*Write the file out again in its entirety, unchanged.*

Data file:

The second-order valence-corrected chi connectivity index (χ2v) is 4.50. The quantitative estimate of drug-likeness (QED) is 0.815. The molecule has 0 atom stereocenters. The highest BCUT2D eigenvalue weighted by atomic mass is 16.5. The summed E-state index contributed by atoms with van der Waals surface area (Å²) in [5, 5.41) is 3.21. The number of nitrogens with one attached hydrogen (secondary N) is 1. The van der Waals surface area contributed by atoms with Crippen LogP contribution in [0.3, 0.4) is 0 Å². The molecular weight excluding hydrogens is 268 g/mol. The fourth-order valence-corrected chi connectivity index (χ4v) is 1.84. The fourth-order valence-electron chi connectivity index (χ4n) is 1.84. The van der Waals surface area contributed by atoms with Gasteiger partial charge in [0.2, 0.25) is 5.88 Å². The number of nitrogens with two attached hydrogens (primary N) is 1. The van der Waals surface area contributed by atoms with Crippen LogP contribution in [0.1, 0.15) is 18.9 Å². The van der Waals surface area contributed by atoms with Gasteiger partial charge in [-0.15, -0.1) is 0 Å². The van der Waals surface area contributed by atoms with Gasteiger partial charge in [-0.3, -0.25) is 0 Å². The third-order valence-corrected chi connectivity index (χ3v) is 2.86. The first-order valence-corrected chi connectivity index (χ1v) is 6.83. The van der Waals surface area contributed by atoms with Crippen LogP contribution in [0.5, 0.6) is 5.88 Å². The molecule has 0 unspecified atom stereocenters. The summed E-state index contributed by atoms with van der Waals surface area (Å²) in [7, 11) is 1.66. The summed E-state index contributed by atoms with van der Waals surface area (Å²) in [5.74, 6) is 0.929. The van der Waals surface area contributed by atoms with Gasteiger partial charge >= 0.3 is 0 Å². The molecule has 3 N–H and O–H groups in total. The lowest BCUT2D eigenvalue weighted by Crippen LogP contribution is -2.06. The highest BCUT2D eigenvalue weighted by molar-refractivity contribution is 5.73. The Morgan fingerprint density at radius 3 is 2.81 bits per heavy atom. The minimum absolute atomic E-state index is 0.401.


The second-order valence-corrected chi connectivity index (χ2v) is 4.50. The quantitative estimate of drug-likeness (QED) is 0.815. The molecule has 0 atom stereocenters. The highest BCUT2D eigenvalue weighted by atomic mass is 16.5. The summed E-state index contributed by atoms with van der Waals surface area (Å²) in [5, 5.41) is 3.21. The number of nitrogens with one attached hydrogen (secondary N) is 1. The van der Waals surface area contributed by atoms with Crippen LogP contribution in [0.3, 0.4) is 0 Å². The molecular weight excluding hydrogens is 268 g/mol. The fourth-order valence-corrected chi connectivity index (χ4v) is 1.84. The fourth-order valence-electron chi connectivity index (χ4n) is 1.84. The van der Waals surface area contributed by atoms with Gasteiger partial charge in [0.2, 0.25) is 5.88 Å². The number of nitrogens with two attached hydrogens (primary N) is 1. The van der Waals surface area contributed by atoms with Crippen LogP contribution in [0.1, 0.15) is 18.9 Å². The van der Waals surface area contributed by atoms with Gasteiger partial charge in [-0.15, -0.1) is 0 Å². The van der Waals surface area contributed by atoms with Gasteiger partial charge in [-0.3, -0.25) is 0 Å². The third-order valence-corrected chi connectivity index (χ3v) is 2.86. The first-order valence-corrected chi connectivity index (χ1v) is 6.83. The van der Waals surface area contributed by atoms with Crippen LogP contribution in [0.5, 0.6) is 5.88 Å². The molecule has 0 unspecified atom stereocenters. The summed E-state index contributed by atoms with van der Waals surface area (Å²) in [7, 11) is 1.66. The summed E-state index contributed by atoms with van der Waals surface area (Å²) in [5.74, 6) is 0.929. The van der Waals surface area contributed by atoms with Gasteiger partial charge >= 0.3 is 0 Å². The molecule has 3 N–H and O–H groups in total. The lowest BCUT2D eigenvalue weighted by Crippen LogP contribution is -2.06. The highest BCUT2D eigenvalue weighted by molar-refractivity contribution is 5.73. The Morgan fingerprint density at radius 3 is 2.81 bits per heavy atom. The minimum absolute atomic E-state index is 0.401.